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How does Cognitive Behavioral Therapy Help Treat Post Traumatic Stress Disorder?

written by: Mercedes Hamshar • edited by: Daniel P. McGoldrick • updated: 9/24/2010

Cognitive-behavioral therapy (CBT) is arguably the most effective treatment for post traumatic stress disorder. There are a number of reasons for its effectiveness, including the correction of distorted cognition and correcting conditioned responses to a traumatic event.

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    CBT for post traumatic stress disorder is a common treatment approach. Post traumatic stress disorder is an extreme response to a traumatic event or series of events. This event must have involved actual or threatened death, or another serious threat such as a severe physical injury. The development of the post traumatic stress disorder diagnosis was actually spurred on by the aftermath of the Vietnam war to explain the collection of symptoms that war veterans frequently present with, previously referred to as combat stress. In women, rape is the most common cause of post traumatic stress disorder.

    The symptoms of post traumatic stress disorder are grouped into three clusters. The first cluster is re-experiencing, which involves constantly recalling the event (intrusive thoughts) even when trying not to think about it (sometimes referred to as flashbacks) and having nightmares about the event. The second cluster is avoidance, which involves avoiding stimuli (such as places or objects) and emotions associated with the event. This emotional avoidance can cause a person with post traumatic stress disorder to become incredibly isolated. The third cluster is increased arousal symptoms, such as hypervigilence, difficulty sleeping and concentrating and an exaggerated startle response (Kring et al, 2007).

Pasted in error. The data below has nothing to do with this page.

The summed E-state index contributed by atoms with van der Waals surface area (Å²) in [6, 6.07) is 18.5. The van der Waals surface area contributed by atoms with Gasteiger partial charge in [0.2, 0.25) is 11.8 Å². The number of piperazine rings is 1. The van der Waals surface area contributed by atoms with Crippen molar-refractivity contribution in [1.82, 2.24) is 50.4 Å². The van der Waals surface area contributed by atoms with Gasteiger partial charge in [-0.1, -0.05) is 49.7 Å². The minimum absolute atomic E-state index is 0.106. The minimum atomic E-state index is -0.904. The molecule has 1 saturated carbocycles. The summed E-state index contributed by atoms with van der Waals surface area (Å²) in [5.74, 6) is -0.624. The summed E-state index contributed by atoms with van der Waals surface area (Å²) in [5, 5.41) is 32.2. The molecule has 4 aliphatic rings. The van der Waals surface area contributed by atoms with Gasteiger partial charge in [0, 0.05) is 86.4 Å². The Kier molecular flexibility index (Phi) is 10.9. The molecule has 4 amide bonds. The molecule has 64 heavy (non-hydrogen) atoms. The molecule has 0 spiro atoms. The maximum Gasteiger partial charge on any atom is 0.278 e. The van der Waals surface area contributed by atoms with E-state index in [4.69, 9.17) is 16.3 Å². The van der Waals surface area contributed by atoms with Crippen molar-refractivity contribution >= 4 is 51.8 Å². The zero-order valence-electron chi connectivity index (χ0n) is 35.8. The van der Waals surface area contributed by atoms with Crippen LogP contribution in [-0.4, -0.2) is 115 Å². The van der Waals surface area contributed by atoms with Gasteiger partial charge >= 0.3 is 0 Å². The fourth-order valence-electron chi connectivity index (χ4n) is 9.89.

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    How Cognitive-behavioral Therapy Treats Post Traumatic Stress Disorder

    Cognitive-behavioural therapy (CBT) is arguably regarded the most effective way to treat post traumatic stress disorder. There are several forms of CBT that may be used, either alone or in conjunction. They are all based on the same cognitive-behavioral principles with their effectiveness due to their shared exposure component. Exposure is an effective treatment for post traumatic stress disorder for a number of reasons.

    Firstly, repeated exposure (either in vivo or in vitro) is thought to promote the extinction of conditioned fear reactions that have developed as a response to the event and associated stimuli. This reduces the anxiety that occurs when facing the event and corrects the belief that anxiety will always be caused by it unless associated stimuli can be avoided or escaped.

    Secondly, the process of deliberately confronting the feared memory blocks negative reinforcement of cognitive and behavioral avoidance. That is, prior to treatment, sufferers of post traumatic stress disorder will avoid stimuli, feelings, or people associated with the event which reduces anxiety, but does not aid them in the long run. Thirdly, by re-experiencing the event in a therapeutic setting safety is incorporated into the traumatic memory, helping the patient to realize that merely remembering the event is not dangerous and need not provoke anxiety.

    Fourth, focus on the trauma memory helps the patient to differentiate the trauma event from other events and see it as a specific occurence. This combats the tendency to view the world as inherently dangerous that occurs in post traumatic stress disorder.

    Lastly, re-experiencing the traumatic event in therapy allows the therapist to help the patient identify and address distorted cognitions both within the memory of the event and the anxiety symptoms that follow. This is referred to as cognitive restructuring. According to cognitive-behavioural therapists, this is essential in treating any mental health disorder (Foa et al, 2009).

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    References

    Kring, A.M., Davison, G.C., Neale, J.M. & Johnson, S.L. (2007) Abnormal Psychology. USA: John Wiley & Sons.

    Foa, E.B., Keane, T.M. & Friedman, M.J. (2009) Effective treatments for PTSD: practice guidelines from the international society for traumatic stress studies. New York: The Guilford Press.